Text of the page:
By Alanna Rizza
Students living at Parkside Student Residence have sought out legal guidance after months spent dealing with contract discrepancies, maintenance issues and construction disturbances.
Many residents have seen a consistent stream of problems, including leaks, ceilings caving in and inadequate food services.
First-year fashion design student Nicole Raitakari moved into the building at the beginning of the school year. While taking a shower, she says part of her ceiling collapsed and the vent fell and hit her on the head.
Raitakari has a meal plan which provides “all-day service” (7:30 a.m. to 9:30 p.m. on weekdays and 9:30 a.m. to 8:30 p.m. on weekends). But during the evening hours, Raitakari said there is often very little food and sometimes none at all.
She added that when she first moved in, the water was running brown. Last semester, she fainted because of dehydration and a lack of food — which she attributes to the problems at Parkside. At the residence, she said she was afraid drink the water.
“I missed a test because I was in the hospital … I feel like a criminal when I live here,” Raitakari said. “We’re all really young, we’re all students living here, most of us are in first-year. We don’t really know our tenant rights and [Parkside] knows that, they’re just taking advantage of it. ”
Complaints about the building started at the beginning of the year, when the move-in date was delayed by about two months. Prior to renovations in 2015, Parkside was known as the Primrose Hotel — a half hotel, half student housing building. The building was revamped with new hallways, bathrooms and bedrooms, totalling $25 million in renovations said Kamal Uppal, the marketing manager for Parkside, in August 2015.
Summer rates for Parkside were listed at about $1,400 for a standard single, according to Raitakari. The prices have since gone up and now the same room costs $1,865 per month.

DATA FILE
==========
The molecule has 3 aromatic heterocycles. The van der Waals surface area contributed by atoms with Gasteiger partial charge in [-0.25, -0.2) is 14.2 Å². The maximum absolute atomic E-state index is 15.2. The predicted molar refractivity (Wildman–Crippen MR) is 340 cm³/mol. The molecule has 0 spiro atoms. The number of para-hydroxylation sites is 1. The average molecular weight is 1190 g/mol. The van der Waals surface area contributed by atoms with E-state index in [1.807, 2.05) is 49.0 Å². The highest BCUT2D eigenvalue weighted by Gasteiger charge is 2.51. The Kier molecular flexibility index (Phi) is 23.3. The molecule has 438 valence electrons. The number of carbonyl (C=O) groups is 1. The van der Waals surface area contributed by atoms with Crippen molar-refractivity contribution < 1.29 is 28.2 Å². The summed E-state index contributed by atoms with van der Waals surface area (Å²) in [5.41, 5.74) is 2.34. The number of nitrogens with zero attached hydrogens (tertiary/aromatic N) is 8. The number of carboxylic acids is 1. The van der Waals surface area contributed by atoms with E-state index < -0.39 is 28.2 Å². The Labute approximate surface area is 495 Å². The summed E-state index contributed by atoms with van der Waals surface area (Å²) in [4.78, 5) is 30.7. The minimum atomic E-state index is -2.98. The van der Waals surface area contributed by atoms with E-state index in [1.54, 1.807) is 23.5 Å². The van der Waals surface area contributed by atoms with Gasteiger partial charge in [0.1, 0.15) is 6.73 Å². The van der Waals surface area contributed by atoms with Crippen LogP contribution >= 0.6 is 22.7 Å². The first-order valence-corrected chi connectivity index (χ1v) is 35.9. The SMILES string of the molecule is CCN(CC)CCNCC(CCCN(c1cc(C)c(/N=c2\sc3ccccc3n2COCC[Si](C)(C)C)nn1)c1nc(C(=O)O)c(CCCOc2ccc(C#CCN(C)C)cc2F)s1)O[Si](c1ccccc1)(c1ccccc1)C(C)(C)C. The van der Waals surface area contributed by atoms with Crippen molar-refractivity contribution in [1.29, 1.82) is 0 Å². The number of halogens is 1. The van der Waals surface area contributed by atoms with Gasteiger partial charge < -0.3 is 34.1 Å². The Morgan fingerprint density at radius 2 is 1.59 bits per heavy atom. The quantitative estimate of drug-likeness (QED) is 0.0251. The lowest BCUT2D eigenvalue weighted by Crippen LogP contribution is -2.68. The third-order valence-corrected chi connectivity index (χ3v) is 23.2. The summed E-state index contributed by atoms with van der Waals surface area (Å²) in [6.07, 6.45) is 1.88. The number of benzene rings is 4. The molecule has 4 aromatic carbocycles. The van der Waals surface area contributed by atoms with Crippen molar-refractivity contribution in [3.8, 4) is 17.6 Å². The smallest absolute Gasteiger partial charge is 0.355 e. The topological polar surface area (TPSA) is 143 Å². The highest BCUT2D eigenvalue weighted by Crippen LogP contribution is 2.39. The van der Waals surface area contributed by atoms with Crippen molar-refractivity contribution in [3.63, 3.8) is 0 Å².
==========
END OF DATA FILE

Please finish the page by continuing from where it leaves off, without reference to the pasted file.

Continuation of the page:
A private Facebook group was created for residents to vent their complaints. Several residents posted about ongoing construction — one student wrote that they were prescribed an inhaler because of the construction dust.
When Raitakari posted on social media, she said Parkside staff contacted her mother asking for her daughter to stop posting online.
David Simor, a policy and community relations advisor from city councillor Kristyn Wong-Tam’s office, said he started receiving complaints in the fall about Parkside not living up to the terms and agreements stated in the building contract.
Parents and students have since been connected with Municipal Licensing and Standards, a branch of the municipal government which handles complaints relating to the Landlord-Tenant Act.
“There have also been some concerns about the property standards of the building … we have looked into that and we’ve had city staff do an investigation,” Simor said.
Danny Roth, a spokesperson from Knightstone Capital, said he is unaware of any investigation involving Parkside. “I would strenuously disagree with the suggestion that a lot of students are unhappy,” he said. “I would suggest to you that majority of students are quite pleased.”
Knightstone Capital is a real estate investment, asset management and development company that oversees Parkside Student Residence.
Municipal Licensing and Standards was not available to comment at the time of publication.
Ben Ries, a staff lawyer at Downtown Legal Services at the University of Toronto, said that the clinic has been helping students from Parkside since complaints started in the Fall. “That building alone has taken a significant chunk of our resources this year and continues to do so,” he said.
“I just really hate this place,” Raitakari said.
Correction: In a previous version of the story, The Eyeopener reported that Parkside advertised 24-hour food services on their website in the summer of 2015. In fact, Parkside advertised a “new all-day, unlimited dining program.” The Eyeopener regrets the error.